The Montrose Democrat. (Montrose, Pa.) 1849-1876, May 28, 1867, Image 2

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    ontrost gitmotrat.
A. 4. GERRITSON, Editor.
Radical organs, just now, says the Pa
triot, seem to be making lots of "capital"
\out of the release of Jefferson Davis. It
is against their own leaders, however.
For two years . Davis was in ' military cus
tody, within the power of the Rump radi
cats, but they took no action against him.
Now, when through the action of his
counsel, he has been turned over to the
civil authorities—to courts presided over
by Radical Judge Chas, and malignant
ly Radical Underwood—radical Horace
Greeley, radical John Minor Botts, and
othens equally radical, step forward with
an offer of hail,,raical Underwood ac
cepts it, and Jefferson Davis
_goes free.
With this Andrew Johnson and the "cop
perheads" have had nothing to do. It
was engineered to a final conclusion by
radicals, and to them belongs either the
praise or obloquy.
We think, really, that those radicals
who brought about the release deserve
great credit from the radical organiza
tion. Their act lets that party oat of a
very disagreeable dilemnia, for a time, at
least, and will enable the- radical press to
fulminate several thousand highly concen
trated, double strength editoriali of the
" very loyal," New Orleans Anderson
vine assassination plot pattern, for use as
"political capital" (of which there is much
need) in the fall campaign. About two
years ago the leaders discovered that it
was one thing to call a man a traitor and
another to prove him one.. This they
found to be the cage in looking over cer
tain tomes which had become deeply dust
covered during the war. Hence the best
use to which Jefferson Davis can be put
is to turn him loose and work him up into
editorial matter, to be admit3tered to the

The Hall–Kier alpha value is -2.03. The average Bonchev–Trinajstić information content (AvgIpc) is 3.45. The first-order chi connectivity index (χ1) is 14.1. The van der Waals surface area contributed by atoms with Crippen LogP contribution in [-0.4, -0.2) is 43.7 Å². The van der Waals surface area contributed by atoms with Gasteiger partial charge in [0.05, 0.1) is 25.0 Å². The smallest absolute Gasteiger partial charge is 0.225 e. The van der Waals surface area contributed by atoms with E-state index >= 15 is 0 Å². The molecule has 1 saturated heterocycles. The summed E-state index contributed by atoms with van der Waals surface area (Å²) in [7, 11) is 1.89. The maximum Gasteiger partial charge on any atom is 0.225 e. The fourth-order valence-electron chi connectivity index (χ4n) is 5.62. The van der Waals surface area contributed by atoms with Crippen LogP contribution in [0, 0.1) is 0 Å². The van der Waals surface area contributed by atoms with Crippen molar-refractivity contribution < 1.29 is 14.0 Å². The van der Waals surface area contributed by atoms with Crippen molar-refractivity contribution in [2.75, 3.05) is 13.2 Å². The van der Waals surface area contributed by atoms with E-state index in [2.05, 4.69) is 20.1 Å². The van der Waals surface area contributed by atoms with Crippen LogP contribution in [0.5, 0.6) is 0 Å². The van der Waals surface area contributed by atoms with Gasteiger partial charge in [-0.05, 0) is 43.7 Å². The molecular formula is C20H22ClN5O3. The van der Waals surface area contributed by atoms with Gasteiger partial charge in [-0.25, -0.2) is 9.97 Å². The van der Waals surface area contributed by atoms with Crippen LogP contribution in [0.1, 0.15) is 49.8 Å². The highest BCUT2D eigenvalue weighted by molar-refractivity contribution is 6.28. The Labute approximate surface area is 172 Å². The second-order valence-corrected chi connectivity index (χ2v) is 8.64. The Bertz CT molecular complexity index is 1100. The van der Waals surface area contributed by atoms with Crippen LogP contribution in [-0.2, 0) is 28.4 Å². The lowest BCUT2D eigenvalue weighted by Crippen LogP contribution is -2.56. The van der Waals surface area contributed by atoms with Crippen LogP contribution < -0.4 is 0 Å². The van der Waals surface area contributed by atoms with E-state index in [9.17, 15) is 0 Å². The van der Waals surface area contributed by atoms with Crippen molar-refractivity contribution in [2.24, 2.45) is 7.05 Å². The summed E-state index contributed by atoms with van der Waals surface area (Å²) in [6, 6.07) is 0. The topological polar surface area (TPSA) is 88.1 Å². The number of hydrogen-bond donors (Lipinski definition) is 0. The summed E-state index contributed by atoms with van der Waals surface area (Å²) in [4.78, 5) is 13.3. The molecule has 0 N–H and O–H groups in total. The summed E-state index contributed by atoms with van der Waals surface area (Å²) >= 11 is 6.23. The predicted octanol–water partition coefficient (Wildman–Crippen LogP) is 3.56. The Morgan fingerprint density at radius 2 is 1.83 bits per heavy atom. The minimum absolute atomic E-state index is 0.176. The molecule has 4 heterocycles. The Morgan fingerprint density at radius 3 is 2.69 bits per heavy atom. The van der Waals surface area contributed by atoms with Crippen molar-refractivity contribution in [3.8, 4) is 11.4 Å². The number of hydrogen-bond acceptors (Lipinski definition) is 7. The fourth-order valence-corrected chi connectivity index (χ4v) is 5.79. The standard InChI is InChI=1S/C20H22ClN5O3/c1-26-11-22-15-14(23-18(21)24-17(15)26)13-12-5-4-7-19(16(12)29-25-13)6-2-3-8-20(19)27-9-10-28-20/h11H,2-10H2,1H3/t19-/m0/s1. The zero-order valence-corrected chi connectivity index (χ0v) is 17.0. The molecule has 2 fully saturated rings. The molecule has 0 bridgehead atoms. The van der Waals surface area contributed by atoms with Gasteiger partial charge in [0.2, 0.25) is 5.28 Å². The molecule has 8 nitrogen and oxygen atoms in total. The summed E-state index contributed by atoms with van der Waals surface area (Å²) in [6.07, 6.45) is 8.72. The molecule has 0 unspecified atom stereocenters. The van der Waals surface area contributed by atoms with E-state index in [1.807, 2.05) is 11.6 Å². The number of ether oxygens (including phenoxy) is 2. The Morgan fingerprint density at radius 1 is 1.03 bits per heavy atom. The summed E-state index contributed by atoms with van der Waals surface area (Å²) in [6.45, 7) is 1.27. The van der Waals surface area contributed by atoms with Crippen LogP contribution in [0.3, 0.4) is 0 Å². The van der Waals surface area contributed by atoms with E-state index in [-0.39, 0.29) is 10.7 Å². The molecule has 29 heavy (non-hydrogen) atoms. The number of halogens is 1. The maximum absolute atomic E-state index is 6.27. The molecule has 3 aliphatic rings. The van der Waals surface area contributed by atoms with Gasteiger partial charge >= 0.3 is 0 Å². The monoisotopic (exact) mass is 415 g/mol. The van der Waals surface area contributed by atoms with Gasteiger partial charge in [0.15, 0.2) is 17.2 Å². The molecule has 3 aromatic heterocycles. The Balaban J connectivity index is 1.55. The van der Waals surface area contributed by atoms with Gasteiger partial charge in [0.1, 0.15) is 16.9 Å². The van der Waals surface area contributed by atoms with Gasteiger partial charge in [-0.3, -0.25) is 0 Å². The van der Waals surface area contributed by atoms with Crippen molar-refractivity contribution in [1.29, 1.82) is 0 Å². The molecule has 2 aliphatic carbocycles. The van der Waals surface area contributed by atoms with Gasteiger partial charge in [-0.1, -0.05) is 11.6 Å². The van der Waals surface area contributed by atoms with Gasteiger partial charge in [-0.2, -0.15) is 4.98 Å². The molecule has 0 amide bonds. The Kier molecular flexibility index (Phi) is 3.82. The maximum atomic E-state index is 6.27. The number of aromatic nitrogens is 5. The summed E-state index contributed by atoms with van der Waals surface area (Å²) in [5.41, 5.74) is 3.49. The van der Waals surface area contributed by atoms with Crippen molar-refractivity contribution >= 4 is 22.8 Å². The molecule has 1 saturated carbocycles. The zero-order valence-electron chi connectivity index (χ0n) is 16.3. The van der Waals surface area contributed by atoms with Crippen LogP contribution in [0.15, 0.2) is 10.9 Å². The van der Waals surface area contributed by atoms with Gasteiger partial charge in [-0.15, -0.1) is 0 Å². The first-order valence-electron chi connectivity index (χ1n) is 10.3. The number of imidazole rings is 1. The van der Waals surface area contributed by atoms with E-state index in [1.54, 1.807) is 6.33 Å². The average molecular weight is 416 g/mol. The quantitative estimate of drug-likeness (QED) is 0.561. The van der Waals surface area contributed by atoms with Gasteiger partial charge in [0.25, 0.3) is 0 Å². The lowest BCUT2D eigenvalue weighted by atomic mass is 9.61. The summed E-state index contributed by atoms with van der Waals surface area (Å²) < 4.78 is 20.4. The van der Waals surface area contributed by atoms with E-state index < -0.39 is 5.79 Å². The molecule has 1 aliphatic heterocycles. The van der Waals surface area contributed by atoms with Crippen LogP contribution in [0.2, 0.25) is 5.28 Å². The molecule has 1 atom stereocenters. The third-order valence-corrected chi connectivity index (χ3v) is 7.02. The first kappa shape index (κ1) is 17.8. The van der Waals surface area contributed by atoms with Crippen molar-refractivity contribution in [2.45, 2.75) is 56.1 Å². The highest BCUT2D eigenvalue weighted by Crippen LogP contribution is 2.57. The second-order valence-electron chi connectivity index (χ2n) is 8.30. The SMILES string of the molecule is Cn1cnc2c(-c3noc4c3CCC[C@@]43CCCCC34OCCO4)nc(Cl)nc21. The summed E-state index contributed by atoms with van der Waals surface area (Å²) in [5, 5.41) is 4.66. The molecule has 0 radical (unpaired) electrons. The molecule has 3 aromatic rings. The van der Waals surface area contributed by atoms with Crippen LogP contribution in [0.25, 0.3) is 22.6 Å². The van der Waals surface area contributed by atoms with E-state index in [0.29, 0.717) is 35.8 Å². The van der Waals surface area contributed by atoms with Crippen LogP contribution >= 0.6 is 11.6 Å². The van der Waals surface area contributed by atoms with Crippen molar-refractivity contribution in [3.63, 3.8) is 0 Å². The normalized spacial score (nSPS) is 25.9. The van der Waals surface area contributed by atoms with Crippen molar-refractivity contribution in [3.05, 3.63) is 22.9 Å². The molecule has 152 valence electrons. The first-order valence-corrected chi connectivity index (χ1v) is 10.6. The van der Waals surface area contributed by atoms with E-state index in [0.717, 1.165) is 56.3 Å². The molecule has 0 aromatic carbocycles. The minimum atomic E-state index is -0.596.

people iu doses sulficieuy-fo keep the pub
lic pulse above the aermal condition and
fully up to the radical notch.
Jefferson Davis, living and untried, has
proved more valuable to the radical par
ty than a valuable gold mine. Is it like
ly, therefore, that the leaders will "kill
the goose that lays the golden eggs ?"
I.llv. laousoc r/sistro o. othoo 6n ma)
undoubtedly be made to do duty for the
radicals for several more election cam
he Northern " Missionary" Work in
the South."
" Mack," a well known correspondent
of the Cincinnati Commercial (Radical) is
on a tour through "Dixie." His com
ments upon the condition of affairs in the
South, and especially his developments in
regard to the northern " missionaries,"
are worthy of consideration. He writes
under date of the 7th in regard to the do
ings of a, Bureau agent in Georgia,-as
follows :
There was a large meeting of colored`
people in Augusta yesterday. It was got
ten np,t and addressed by a gentleman;
calling himself " Cayttiiii".Bryant, a pres
ent or former attache of the Freedmen's
Bureau, who seems to have taken espe
cial charge of the negroes of that part of
Georgia, and to be using them to secure
his own election to some office when the
proper time comes. He barrangued for
two hours, in the open air during a heavy
storm, and. the darkies stood there, re ,
_gardless of weather, listening to what he
had to say, whiCh was in a great measure
what. he ought not to have said. He talk
ed about rebels and rebel sympathizers,
and warned his sable auditors to be on the
look out , for their 'old 'enemies (meaning
the whites, of course,) and not to, be en
trapped into voting for them, or with
them. Now, it is very easy to foresee the
result of such teaching and preaching aa
this. It is not difficult to predict from it
an antagonism bet*een the whites and
blacks of the'South, which may yet make
,the much talked of and laughed at war of
races a dreadful reality. If; as the blacks
are continually taught by such irresponsi
ble upstarts as Bryant, the whites and
blacks of the South are natural and un
reconellable enemies of each other, bow
long ban theilive in the same communi
ties. How long' can this enmity be re
. strained within peaceful limits ? •
Taking these demagogues at their word
it 'is therelY a question of time when the
one' or other of ..the two races shall be
compelled to leave' the South;for nothing
is platuer than that two irreconcilably hos
, tile races cannot live together under one
kraal .government very lon. The only
question„ then is, which of the two is the
stronger, and to them the doininion of the